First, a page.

And guess what? The tongue can detect the temperature, texture, and taste of its prey. Interestingly, all of these aids the chameleon in deciding whether it should or not have a bite on the prey.

What Makes Chameleon Tongue So Fast?

In order to understand how the chameleons hunt for their food and their tongues works so fast, a team of researchers from the University of Oxford has separated the process into three distinct phases.

The chameleon’s tongue has three parts – the first one is the tongue’s sticky pad at the tip and the second one is the accelerator muscles that propel it. The last one indicates the reptile’s retractor muscles, and the whole thing is coiled around a little horn of bone in its mouth known as the hyoid, much like a sock.

At repose, the hyoid bone is surrounded by a coil of muscle, and the intralingual sheaths (or you can just call them elastic collagen tissue layers) sit above this coil. The acceleration muscles contract and the tongue is propelled off the jaw.

The researchers found that the tongue’s ability to contract and extend mechanically, as well as the orientation of collagen fibers within the sheaths and muscles, all play a vital role in the firing process.

Their computational simulations demonstrated that the firing mechanism’s efficacy could be modified by adjusting several parameters, such as the angle of the fibers and the breadth of the sheaths.

Can Chameleons Maintain Tongue Speed in Winter?

Like lots of reptiles out there, a chameleon too slows down on the metabolism part in the winter. But surprisingly its tongue remains active for capturing prey, even in the hard-hitting low temperature. Predictably, this has recently turned into a subject of study where the researchers have tracked two reasons. One, the tongue is simply resistant to cold, and two, it does not use direct muscle contractions.

The veiled chameleon is ectothermic, which we know as the ‘cold-blooded’. This means it relies on the ambient temperature to maintain body temperature. Its muscles aren’t as efficient in cold weather as they are when it’s warm.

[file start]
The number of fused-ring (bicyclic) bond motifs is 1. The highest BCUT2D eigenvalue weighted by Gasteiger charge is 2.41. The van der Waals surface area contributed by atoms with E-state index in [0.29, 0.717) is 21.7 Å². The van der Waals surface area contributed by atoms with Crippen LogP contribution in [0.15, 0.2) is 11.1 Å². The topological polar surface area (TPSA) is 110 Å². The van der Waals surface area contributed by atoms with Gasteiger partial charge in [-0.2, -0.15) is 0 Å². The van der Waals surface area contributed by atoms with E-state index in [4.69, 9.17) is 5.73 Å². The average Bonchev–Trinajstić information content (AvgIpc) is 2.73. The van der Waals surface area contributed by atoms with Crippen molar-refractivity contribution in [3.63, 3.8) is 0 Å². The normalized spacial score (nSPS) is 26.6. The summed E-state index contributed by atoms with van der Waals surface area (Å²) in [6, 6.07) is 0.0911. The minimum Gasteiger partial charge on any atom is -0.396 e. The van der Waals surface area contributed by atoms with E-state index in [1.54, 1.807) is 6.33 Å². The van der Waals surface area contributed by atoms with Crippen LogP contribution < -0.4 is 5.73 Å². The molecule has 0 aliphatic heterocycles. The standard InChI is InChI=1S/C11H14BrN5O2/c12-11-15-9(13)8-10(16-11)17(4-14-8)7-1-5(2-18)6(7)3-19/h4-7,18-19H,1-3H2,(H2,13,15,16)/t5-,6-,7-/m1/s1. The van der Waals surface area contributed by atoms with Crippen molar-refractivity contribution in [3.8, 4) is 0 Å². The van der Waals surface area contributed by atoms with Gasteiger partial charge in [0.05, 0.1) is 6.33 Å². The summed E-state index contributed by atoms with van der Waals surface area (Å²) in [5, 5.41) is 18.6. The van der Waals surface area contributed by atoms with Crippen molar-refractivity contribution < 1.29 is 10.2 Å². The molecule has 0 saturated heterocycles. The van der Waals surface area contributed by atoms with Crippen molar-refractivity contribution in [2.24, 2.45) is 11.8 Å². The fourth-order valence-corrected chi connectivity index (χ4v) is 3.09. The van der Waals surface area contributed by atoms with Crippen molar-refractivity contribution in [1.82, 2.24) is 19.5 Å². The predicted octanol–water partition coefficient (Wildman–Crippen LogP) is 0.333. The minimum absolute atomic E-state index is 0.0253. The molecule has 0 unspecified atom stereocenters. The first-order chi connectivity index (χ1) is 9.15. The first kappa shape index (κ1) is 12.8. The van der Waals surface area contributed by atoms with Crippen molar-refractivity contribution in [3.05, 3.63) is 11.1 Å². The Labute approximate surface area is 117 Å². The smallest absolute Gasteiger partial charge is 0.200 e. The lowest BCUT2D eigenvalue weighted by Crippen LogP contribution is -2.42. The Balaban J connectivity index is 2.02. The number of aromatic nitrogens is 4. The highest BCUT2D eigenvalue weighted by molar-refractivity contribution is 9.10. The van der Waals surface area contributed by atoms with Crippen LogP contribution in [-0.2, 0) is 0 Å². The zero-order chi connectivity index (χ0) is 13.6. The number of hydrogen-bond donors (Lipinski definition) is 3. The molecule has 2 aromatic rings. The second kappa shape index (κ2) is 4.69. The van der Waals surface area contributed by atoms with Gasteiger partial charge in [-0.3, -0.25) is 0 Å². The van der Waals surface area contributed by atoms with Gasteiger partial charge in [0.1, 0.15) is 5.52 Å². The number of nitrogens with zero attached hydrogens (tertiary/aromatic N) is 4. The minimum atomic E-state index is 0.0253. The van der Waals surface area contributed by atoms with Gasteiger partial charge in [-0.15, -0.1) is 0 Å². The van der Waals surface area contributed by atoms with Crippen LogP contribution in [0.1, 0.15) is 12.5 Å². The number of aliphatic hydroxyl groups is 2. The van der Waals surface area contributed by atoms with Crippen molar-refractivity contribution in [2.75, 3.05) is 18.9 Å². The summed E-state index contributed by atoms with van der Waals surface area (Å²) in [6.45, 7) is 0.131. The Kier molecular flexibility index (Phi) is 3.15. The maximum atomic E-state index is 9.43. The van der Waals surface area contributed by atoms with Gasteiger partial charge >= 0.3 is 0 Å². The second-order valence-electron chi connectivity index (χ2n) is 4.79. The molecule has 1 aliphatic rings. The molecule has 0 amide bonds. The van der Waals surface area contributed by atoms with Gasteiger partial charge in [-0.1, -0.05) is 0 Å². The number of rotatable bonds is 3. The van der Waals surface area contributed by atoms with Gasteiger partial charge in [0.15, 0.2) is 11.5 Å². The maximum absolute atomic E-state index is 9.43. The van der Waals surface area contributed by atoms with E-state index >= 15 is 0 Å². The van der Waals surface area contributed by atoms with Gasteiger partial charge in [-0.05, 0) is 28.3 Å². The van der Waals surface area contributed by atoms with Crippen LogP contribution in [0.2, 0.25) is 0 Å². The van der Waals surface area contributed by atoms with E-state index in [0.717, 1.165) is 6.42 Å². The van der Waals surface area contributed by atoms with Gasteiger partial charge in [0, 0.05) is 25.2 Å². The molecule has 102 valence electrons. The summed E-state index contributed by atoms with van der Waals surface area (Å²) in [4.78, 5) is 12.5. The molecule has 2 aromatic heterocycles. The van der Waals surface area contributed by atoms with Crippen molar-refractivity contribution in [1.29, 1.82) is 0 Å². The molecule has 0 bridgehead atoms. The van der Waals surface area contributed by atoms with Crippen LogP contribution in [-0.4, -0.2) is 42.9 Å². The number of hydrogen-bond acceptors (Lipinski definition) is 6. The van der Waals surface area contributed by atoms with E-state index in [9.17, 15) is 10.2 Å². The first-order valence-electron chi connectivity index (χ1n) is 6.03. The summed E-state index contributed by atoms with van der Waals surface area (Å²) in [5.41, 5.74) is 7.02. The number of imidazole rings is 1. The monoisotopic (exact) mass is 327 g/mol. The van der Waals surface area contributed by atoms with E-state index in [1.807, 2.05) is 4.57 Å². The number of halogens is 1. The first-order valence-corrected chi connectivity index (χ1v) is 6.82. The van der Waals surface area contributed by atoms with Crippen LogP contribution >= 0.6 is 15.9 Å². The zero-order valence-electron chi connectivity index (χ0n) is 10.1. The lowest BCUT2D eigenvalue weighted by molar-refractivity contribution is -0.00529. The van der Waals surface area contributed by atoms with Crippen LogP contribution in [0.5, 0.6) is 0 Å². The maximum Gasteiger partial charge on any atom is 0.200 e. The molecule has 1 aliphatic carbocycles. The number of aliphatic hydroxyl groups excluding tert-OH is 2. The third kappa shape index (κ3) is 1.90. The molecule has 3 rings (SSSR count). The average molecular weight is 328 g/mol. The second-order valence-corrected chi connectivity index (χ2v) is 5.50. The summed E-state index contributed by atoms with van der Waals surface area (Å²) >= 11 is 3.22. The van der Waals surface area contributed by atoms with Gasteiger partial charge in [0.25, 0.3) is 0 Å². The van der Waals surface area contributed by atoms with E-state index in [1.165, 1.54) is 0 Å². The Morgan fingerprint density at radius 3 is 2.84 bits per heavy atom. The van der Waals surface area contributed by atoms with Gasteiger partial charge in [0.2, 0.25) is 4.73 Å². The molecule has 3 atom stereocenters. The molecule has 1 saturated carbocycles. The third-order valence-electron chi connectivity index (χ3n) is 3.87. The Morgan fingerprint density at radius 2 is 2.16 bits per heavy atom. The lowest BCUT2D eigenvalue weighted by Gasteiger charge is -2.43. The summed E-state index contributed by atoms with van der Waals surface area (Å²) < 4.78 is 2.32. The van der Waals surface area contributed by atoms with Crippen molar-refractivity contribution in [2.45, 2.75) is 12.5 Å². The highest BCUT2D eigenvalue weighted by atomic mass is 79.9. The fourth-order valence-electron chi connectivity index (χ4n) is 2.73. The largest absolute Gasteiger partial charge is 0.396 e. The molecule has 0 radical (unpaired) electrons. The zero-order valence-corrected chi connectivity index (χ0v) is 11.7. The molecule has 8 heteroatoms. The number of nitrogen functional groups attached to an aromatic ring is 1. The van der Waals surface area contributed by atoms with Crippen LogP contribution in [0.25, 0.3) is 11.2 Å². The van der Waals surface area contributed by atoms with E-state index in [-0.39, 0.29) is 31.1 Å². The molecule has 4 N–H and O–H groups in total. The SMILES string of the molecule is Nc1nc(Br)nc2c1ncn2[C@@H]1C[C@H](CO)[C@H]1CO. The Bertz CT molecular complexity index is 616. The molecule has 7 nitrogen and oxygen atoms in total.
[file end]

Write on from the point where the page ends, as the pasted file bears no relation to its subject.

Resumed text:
Under a research, scientists have discovered that the chameleon’s tongue is capable of accelerating at 41 Gs. And the amount of distance they can cover? Well, twice their body lengths. But the interesting part is, this process allows them to get extra benefits in the winter. Up until recently, researchers thought the chameleon’s unique mechanism for firing its tongue out was used exclusively to generate the speed required to grab insects.

Ectotherms’ ability to move quickly, grab food, and avoid predators usually gets severely stunted by the cold. Frogs, for instance, can lose their jumping ability drastically when it’s chilly outside.

Because of the unique mechanism that controls the chameleon’s tongue, the reptile can successfully eat in environments with temperatures ranging from around 3.5°C to  39°C, whether it’s in the desert or mountain.

The tongue operates on a similar stretch-and-release principle to that you see in the bow and arrow. Here, the muscle in the tongue contracts, stretching the elastic tissue in there. The tongue works on the same principle as a bow and arrow, stretching and then releasing.

A muscle in the tongue contracts, stretching the elastic tissue there. When the energy is released, the reptile’s tongue rushes out to seize the prey, growing to its maximum length in under 70 milliseconds. This means they can grab their prey before you can blink your eye.

Final Words

Chameleons are intriguing creatures for many reasons, and clearly, their remarkable ability to blend in wherever they go leaves the audience amazed. They are sedentary animals who would rather lounge in the sun rather than sprint in their cages.

But that doesn’t mean they can’t move quickly when necessary, especially when there’s a threat roaming around. Actually, a chameleon’s top speed can reach up to 21 miles per hour, and for their tiny structure, this number is impressively high.

Muntaseer Rahman

I have been keeping shrimps as a pet for many years now. I’ve fallen in love with these cute pets from the moment I saw them. That’s why I am writing articles to share my shrimp keeping knowledge with you.